Reunification Palace in Ho Chi Minh city built on the site of the former Norodom Palace which also known as the Governor’s Palace its first role was as a home and workplace for the then French Governor of Cochinchina. It was designed by architect Ngô Viết Thụ and was the home and workplace of the President of South Vietnam during the Vietnam War.
The Reunification Palace is a five-storey building with the basement housing a warren of tunnels, a war room and telecommunications center. The war command room still has maps on its walls and period telecommunications equipment on display, whilst adjoining basement rooms feature war propaganda materials. Besides, the third floor featuring a card playing room, a fourth floor which once had a casino and was used for entertaining guests and a rooftop terrace with a heliport.
The Reunification Palace entered the world history books in 1975 when a Vietnamese Air Force pilot (who was also a communist spy) flew an aircraft over the palace with an attempt to bomb it. Although no real damage was caused this was a significant step towards the fall of Saigon and the ending of the Vietnamese War. On 30th April in 1975 at 10:45 a North Vietnamese Army Tank rammed the main gates and entered the palace grounds before hanging its flag on the balcony to declare victory for the communist party and thus ending the Vietnam War. Meanwhile staff escaped from the rooftop minutes before the palace was overrun, known as Operation Frequent Wind this was part of history’s biggest ever helicopter evacuation and included the departure of General Thieu.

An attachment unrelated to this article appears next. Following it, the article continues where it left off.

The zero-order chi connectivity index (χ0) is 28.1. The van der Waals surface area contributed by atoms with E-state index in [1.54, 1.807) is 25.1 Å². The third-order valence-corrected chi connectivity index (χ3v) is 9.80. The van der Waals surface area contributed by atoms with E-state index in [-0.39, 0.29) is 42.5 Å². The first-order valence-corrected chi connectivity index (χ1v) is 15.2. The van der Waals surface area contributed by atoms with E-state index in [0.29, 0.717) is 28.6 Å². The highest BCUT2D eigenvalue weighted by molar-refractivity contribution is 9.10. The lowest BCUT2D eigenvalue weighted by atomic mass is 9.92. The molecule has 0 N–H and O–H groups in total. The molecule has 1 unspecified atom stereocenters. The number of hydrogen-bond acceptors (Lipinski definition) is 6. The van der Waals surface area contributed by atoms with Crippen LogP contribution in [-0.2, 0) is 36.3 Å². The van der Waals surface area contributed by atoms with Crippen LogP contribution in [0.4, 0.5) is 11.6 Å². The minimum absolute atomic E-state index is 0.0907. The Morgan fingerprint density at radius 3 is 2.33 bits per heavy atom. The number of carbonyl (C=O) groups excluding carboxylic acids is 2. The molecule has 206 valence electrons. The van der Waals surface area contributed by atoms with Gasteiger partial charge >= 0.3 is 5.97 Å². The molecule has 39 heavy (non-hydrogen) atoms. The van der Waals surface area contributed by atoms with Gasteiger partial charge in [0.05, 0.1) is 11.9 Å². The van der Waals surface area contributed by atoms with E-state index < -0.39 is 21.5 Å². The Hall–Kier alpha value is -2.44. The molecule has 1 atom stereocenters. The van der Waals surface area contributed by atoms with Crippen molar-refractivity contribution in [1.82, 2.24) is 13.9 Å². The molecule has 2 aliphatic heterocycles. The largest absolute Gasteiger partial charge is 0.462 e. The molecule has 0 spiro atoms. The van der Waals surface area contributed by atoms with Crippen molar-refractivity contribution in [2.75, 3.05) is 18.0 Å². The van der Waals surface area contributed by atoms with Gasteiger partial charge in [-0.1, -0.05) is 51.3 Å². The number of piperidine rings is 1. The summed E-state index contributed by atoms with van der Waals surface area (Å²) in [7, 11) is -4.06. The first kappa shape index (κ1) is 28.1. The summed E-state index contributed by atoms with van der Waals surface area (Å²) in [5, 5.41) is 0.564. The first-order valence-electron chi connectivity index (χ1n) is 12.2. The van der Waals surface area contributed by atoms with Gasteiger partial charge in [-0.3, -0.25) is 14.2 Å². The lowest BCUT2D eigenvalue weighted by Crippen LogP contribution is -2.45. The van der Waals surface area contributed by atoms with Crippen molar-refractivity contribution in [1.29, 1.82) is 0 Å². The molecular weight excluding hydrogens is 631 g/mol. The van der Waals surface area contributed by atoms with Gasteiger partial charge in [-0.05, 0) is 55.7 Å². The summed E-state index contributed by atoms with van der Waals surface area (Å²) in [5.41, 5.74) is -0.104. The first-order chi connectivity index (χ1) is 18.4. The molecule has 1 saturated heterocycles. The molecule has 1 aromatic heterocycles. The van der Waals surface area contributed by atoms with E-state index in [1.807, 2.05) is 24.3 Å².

The palace is like a time capsule frozen in 1975 with two of the original tanks used in the capture of the palace parked in the grounds. The Reunification Palace is a landmark not to be missed by any tourist visiting Ho Chi Minh City. Surrounded by lush tropical gardens, the palace hides secret rooms, antique furniture and a command bunker within its eerie corridors. The Reunification Palace is still in use to host occasions including APEC summits and national events of significant importance.